In recent years, American cities have become testing grounds for different approaches to solving difficult, and often disputed, problems. Mayors and their administrations have proposed, devised, and implemented various approaches in their cities and gathered real-world evidence of how these approaches work in practice. Do stronger firearms regulations promote or impair personal security? Do sanctuary laws assist or undermine the well-being of communities with large numbers of immigrants? Do living wage, family leave, and predictive scheduling laws burden or benefit the local economy? Does a guaranteed income and increased child care reduce generational poverty? Does motor vehicle congestion pricing reduce air pollution? To find out the answers to these and other contested questions American mayors have experimented and then evaluated the results (Briffault, p. 2027).

Certainly, there is no necessary connection between local government and innovation in a positive sense. Local governments in the US have been associated with a range of regressive policies, including anti-immigrant, anti-union, anti-evolution, anti-medical marijuana, and exclusionary zoning policies, as well as with abusive law enforcement as evidenced in Ferguson, Minneapolis, Baltimore, Louisville, Rochester, and elsewhere (Briffault, pp. 2020, 2026).

Still, as the Supreme Court wrote, “The federal structure allows local policies more sensitive to the diverse needs of a heterogeneous society [and] permits innovation and experimentation.” Left unsaid is the reality that mayors and local governments can innovate and experiment only when they have space to try new programs, and it is still an open question how much local space for self-determination the current Supreme Court is willing to protect for problems that arise at the local level. (5)


Conclusion
Americans overwhelmingly cling to the idea that their local government is closest to them and that government closest to the people governs best. Americans support local government autonomy and demand to be involved in local government decisions.

Ironically, it is the very responsiveness of local governments to citizen concerns, their attentiveness to local needs and preferences, and their policy and programmatic innovations designed to address local problems that have provoked legal disputes (Briffault, p. 2019).

It was New York City’s popular gun law intended to address local safety concerns that was challenged in court in recent years, as were local initiatives in other cities regarding sanctuary for undocumented immigrants, antidiscrimination laws, environmental and public health regulation, and other issues important to a local community.

When these disputes reach the Supreme Court, the ambiguities of the US governmental structure often surface. Federalism trumps localism. What often is at play is not just rights regarding such issues as abortion or firearms or clean air but also the capacity for local self-government, the ability of local governments to address local problems. In US federalism, the scope of local autonomy is necessarily a matter of state law. Decisions of the US Supreme Court often provoke a renegotiation of the state-local relationship, a redefinition of the limits of home rule, that is, of local self-determination.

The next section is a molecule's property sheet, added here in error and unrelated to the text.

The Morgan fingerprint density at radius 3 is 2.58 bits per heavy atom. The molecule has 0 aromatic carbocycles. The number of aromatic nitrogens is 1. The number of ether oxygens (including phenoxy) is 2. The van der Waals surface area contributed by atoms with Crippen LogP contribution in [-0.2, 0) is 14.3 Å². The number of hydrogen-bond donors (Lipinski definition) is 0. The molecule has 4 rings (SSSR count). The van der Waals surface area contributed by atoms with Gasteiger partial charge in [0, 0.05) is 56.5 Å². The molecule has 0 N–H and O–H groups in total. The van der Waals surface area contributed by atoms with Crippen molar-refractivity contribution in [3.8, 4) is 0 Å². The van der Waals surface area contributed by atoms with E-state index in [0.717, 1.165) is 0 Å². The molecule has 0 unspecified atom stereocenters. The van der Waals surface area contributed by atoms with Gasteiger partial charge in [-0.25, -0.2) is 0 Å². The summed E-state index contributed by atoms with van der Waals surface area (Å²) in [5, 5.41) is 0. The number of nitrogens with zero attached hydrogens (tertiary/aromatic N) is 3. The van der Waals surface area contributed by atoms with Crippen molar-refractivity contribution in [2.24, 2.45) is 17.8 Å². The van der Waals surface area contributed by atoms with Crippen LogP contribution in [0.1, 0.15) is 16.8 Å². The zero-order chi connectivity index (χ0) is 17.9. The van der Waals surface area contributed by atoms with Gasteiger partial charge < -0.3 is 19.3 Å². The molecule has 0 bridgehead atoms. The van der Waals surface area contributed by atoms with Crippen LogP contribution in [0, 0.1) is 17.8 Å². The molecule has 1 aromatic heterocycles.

Most US states are controlled by Republicans, and most larger cities are led by Democrats. Not surprisingly, there are often policy differences between state legislators and urban mayors. In recent years, renegotiations of the state-local relationship tend to favor the states and the states’ political views. Observers have noted a shift in decision making authority in some states from majority-minority local governments to a white-dominated state government (Briffault, pp. 1998, 2009).

In partisan state environments, the scope of home rule has narrowed, with more power for the state and less for local governments. Mayors and local government administrators have had to become more creative in devising new solutions to pressing problems. Yet local governments continue to experiment and promising innovations continue to spread among different communities, liberal and conservative, in different states. The nationwide diffusion of local government innovations that contribute to social and fiscal stability, and often help depolarize issues, is a reminder of the important and often overlooked role local governments play in the US political structure.

It is also a reminder to the Supreme Court and others of the need to consider in their decisions the capacity of local governments to be effective policymakers.


Endnotes
(1) Bond v. United States, 564 U. S. 211 (2011)
(2) New York State Rifle & Pistol Assn., Inc. v. Bruen, 597 U. S. ___ (2022)
(3) Dobbs v. Jackson Women’s Health Organization, 597 U. S. ___ (2022)
(4) West Virginia v. EPA, 597 U.S.___ (2022)
(5) Bond v. United States, op. cit.

References
This article draws its own conclusions. However, it is greatly indebted to the research and rhetoric of, especially:
Richard Briffault’s The Challenge of the New Preemption. Stanford Law Review, Volume 70, June 2018.

Also:
Hasen, Richard. The Supreme Court’s Pro-Partisanship Turn. The Georgetown Law Journal Online, Volume 109, 2020.
Smith, Fred. Local Sovereign Immunity. Columbia Law Review, Volume 116, Number 409, 2016.
Gelfand, M. David. The Constitutional Position of American Local Government: Retrospect for the Burger Court and Prospect for the Rehnquist Court. Hastings Constitutional Law Quarterly, Volume 14, Number 3, 1987.